I’m on the bullet train from Okayama to Tokyo. However, the last few days I’ve been slowly cycling through southern Japan’s Art Islands:
Benesse Art Site Naoshima holds traditional japanese villages, revived through modern art museums, fully integrated with Nature. Founder Fukutake’s vision: “I want to revitalise each region with the good use of contemporary art, and I want this art activity to last forever. It’s a message of how the world should be after capitalism”.
Inspired by his legacy, let me share with you some creations and insights since my last letter.
My best wishes,
PS: if this is the first time you receive my seasonal update, see here why I do this.
Entrepreneurial skills for making meaning
We tend to see entrepreneurship as a reallocation of resources to make a profit.
But those same skills can be used to grow a different kind of metric: meaning.
How could you use your existing work skills to create meaning in your life?
Let me share 3 examples.
a) Your “making meaning” moonshot
I set a personal moonshot where success was measured by how meaningful the experience would be – ideally tears involved.
The dream? To bring my younger brother Guillermo who has Down Syndrome to perform with his inclusive theatre group at Google’s HQ in Europe.
It required the use of copywriting, persuassion, networking, negotiation, public speaking – and dare I say leadership. These are raw business skills – used for a purpose beyond economics. When your intent is benevolent, people want to help you make magic: dozens of colleagues stepped up as volunteers.
The result? Hundreds of Googlers, from interns to executives, were deeply moved by their performance, opening their understanding of “diversity” to include intellectual disability.
Oh, and we doubled our 5-figures fundraising target for DownMadrid thanks to Googler’s and Google’s matching generosity. I was floored with gratitude.
What could be your personal “making meaning” moonshot this year?
(Watch the show here, Q&A at 22:50, I ended up choking on stage…)
b) A tribute to your loved ones
In 2014 I was at BurningMan attending a TEDx talk. The speaker’s idea stuck with me: he proposed giving eulogies before we die.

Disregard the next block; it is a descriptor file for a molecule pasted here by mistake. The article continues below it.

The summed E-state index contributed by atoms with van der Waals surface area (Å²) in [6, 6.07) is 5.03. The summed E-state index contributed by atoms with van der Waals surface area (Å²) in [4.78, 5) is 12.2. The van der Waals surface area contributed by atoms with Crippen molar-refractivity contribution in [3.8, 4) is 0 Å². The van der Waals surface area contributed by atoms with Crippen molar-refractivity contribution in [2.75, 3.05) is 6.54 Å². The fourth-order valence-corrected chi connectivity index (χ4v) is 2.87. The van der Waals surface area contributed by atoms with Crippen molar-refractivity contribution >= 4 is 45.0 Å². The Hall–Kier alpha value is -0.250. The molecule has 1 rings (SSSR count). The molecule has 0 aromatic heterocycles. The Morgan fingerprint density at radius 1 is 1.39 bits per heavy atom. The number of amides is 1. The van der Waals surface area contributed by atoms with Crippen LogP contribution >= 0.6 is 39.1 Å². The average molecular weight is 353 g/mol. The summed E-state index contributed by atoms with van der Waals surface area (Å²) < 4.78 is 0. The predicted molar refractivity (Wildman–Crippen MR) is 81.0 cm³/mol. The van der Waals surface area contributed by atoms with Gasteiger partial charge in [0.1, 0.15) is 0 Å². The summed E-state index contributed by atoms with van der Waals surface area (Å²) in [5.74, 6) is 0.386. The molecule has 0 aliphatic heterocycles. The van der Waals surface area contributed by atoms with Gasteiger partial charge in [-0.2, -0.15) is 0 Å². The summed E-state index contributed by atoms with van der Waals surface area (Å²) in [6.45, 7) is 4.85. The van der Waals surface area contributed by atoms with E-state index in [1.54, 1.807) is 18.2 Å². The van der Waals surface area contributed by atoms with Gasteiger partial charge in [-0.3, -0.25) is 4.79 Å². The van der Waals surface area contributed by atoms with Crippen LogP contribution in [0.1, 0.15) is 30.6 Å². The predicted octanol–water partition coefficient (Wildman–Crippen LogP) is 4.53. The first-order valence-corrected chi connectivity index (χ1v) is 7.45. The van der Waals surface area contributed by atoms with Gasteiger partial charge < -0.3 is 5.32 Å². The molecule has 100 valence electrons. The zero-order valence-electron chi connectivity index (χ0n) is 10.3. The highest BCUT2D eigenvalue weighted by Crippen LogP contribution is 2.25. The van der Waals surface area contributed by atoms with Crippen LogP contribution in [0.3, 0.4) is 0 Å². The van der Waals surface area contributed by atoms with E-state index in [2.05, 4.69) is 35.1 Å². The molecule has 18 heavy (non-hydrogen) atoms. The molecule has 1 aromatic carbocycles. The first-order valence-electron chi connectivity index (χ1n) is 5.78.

Now he has turned it into a startup that spreads meaning around the world. I used Tribute.co for my parent’s birthday and it was an extremely moving gift. So I asked Andrew from Tribute to make a discount voucher for my friends.
Use this code for a 35% off in 2017: “FRIENDOFMIGUEL”
c) AirBnB for finding meaning
You may be interested in learning how to increase your wellbeing: connecting with your body, lowering stress, or expressing your creativity. But with so many offerings out there, it’s confusing where to go.
My friends Jacobo, Marc & Cristobal have just launched a platform help you find trusted wellbeing professionals. If you are based in Barcelona, you can already start enjoying their service, soon they’ll expand:
Waiting for her coffee. Tokyo is full of minimalistic cafes of superb quality.
This couple designed their own home in Hakushu. We’d have breakfast every day with their parakeet flying around. I made this sketch as gratitude for their hospitality.
Naoshima island’s modern art museum gives a stunning view from its cafe.
Playing ball with kids in Teshima island, Japan
Marvelling at Shinto temples in Naoshima, Japan
Scouting wild buffalos in Nukuru park, Kenya
Hypnotized by the Iguazu waterfalls view from Belmod Hotel, Brazil
Learning from others
On Japanese perceptivity
– “When you come across something that you cannot throw away, think carefully about its true purpose in your life. You’ll be surprised at how many of the things you possess have already fulfilled their role. By acknowledging their contribution and letting them go with gratitude, you will be able to truly put the things you own, and your life, in order. In the end, all that will remain are the things that you really treasure. To truly cherish the things that are important to you, you must first discard those that have outlived their purpose. To throw away what you no longer need is neither wasteful nor shameful.”
The Life-Changing Magic of Tidying, by Marie Kondo
– “The Japanese were to become masters of space, and have throughout their long artistic history stressed the importance of space or nothingness as a juxtaposition to things that presently exist. As the silence between notes in music is vital, so the space provided in art is just as expressive, and wabi sabi has used brevity to magnify the intensity of the expression.”
WabiSabi, The Japanese art of impermanence by Andrew Juniper
On living to work
– “The strenuous purposeful money-makers may carry all of us along with them into the lap of economic abundance … but it will be those peoples, who can keep alive, and cultivate into a fuller perfection, the art of life itself and do not sell themselves for the means of life, who will be able to enjoy the abundance when it comes.”
John Maynard Keynes in 1930
– “The crisis we’re in now is less about wages, and more about time … many of our society’s ills could be fixed if people worked fewer hours per day. … it’s not our possessions that drive our happiness. It’s our experiences. And to have experiences, you need free time. We need to give people time to have the experiences that lead to the true enjoyment of life. And think about it: when you get home after an abnormally long day, and you’re drained, what goes to the wayside? Exercise. Community. Family time. Learning. Other enjoyable experiences and relationships. Happiness. Happiness goes by the wayside.”
The Five-Hour Workday (surprisingly much better than its title), by Stephan Aarsol
I will be limiting travel in the months ahead, and testing avoiding social dinners, giving preference to social breakfasts…